UT Austin Researchers Receive $20 Million to Improve Education Outcomes for D/HH People


UT Austin Researchers Receive $20 Million to Improve Education Outcomes for Deaf and Hard of Hearing People

September 8, 2016

Researchers in the College of Education at The University of Texas at Austin have received a $20 million, five-year award from the U.S. Department of Education Office of Special Education Programs to lead a center that will have a far-reaching effect: supporting postsecondary education outcomes for deaf and hard of hearing people.

It is one of the largest grants awarded by the Department of Education to support technical assistance and professional development in special education.

Stephanie Cawthon, an associate professor in the Department of Educational Psychology, an Elizabeth Glenadine Gibb Teaching Fellow in Education and director of the Deaf and Hard of Hearing Institute at the Meadows Center, will lead the program. Carrie Lou Garberoglio, project manager at the Meadows Center, is co-principal investigator on the team.

“We want deaf and hard of hearing people to have access to more robust services — services that assist the whole person and that have been proven effective,” Cawthon said “We want to increase accessibility, concentrating on the grassroots level, and understand why things are happening at a deeper level.”

Currently, best practices for educating and supporting the educational outcomes of deaf and hard of hearing individuals after high school have not been studied rigorously or shared broadly, which means that uneven outcomes are common. The new center, which launches Jan. 1, aims to change that.

The program will be located in the Meadows Center for Preventing Educational Risk, which is nationally recognized for its expertise in translating research into practice. Its work will support training programs, colleges and universities that work with organizations and public agencies to more effectively address the postsecondary, vocational, technical, and continuing and adult education needs of deaf and hard of hearing individuals.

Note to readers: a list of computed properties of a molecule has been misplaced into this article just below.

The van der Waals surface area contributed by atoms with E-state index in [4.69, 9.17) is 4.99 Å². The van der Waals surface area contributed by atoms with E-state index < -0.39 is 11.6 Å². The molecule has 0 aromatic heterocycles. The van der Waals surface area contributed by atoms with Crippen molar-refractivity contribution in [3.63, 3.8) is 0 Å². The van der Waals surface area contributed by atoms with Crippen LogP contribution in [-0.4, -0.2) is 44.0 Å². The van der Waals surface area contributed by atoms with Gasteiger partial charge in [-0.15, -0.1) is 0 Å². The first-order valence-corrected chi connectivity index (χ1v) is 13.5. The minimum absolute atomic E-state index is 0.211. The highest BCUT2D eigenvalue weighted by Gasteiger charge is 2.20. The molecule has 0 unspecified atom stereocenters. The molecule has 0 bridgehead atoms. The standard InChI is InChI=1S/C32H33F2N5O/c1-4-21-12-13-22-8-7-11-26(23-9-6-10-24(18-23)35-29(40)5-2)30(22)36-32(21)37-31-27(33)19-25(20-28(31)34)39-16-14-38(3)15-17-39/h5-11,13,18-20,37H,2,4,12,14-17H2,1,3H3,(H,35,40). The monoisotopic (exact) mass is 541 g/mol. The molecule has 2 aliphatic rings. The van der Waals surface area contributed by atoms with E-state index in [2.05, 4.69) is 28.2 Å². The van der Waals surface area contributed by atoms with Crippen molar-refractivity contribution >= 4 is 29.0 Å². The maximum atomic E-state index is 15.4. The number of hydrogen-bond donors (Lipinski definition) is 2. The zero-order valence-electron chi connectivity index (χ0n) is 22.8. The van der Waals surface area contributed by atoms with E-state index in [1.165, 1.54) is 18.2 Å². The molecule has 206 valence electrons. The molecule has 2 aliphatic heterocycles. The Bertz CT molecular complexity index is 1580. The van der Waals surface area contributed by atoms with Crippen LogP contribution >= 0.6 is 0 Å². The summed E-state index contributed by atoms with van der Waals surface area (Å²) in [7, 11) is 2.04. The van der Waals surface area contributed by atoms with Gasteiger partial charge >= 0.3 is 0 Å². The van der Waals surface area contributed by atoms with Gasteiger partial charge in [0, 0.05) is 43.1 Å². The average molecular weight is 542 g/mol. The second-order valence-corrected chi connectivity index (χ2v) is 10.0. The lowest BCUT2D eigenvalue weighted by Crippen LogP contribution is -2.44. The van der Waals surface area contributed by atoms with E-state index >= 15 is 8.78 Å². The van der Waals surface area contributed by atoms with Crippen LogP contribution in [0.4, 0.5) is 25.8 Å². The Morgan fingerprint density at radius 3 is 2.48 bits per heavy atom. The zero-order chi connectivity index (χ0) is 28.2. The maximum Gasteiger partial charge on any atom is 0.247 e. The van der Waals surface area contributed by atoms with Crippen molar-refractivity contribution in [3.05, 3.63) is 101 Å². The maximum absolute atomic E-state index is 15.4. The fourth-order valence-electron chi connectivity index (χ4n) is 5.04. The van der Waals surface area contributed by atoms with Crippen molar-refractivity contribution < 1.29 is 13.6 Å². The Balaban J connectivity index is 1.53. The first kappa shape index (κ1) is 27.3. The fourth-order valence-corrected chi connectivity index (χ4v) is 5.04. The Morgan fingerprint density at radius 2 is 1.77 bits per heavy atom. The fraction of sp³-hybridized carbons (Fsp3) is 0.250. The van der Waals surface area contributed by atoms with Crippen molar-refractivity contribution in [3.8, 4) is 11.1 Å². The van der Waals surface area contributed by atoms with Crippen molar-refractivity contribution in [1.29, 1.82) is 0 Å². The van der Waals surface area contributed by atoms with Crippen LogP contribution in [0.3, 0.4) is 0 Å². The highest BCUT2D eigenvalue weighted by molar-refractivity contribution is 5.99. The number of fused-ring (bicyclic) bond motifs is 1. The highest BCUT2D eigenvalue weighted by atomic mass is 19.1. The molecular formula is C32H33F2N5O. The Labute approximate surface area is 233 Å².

“Dr. Cawthon will lead a strong collaborative national team of researchers and practitioners,” said Manuel J. Justiz, dean of the College of Education. “The project is well-positioned to draw upon extensive experience, data-driven research and scholarship in the field.”

“Ultimately, we seek to change the culture surrounding postsecondary outcomes for deaf individuals and create conditions for success in a way that recognizes and honors their experiences, perspectives and abilities” Garberoglio said.

“I’m proud of the fact that we’re bringing together teams of people from education, business, and community organizations, as well as families, in an innovative and useful effort. We want to improve the research and find better ways for deaf and hard of hearing individuals to overcome challenges and be successful,” Cawthon said.

For more information about the center, please visit the Deaf and Hard of Hearing Institute page on the Meadows Center website.


For more information, contact: Yvonne Taylor, College of Education, 512-471-3916.



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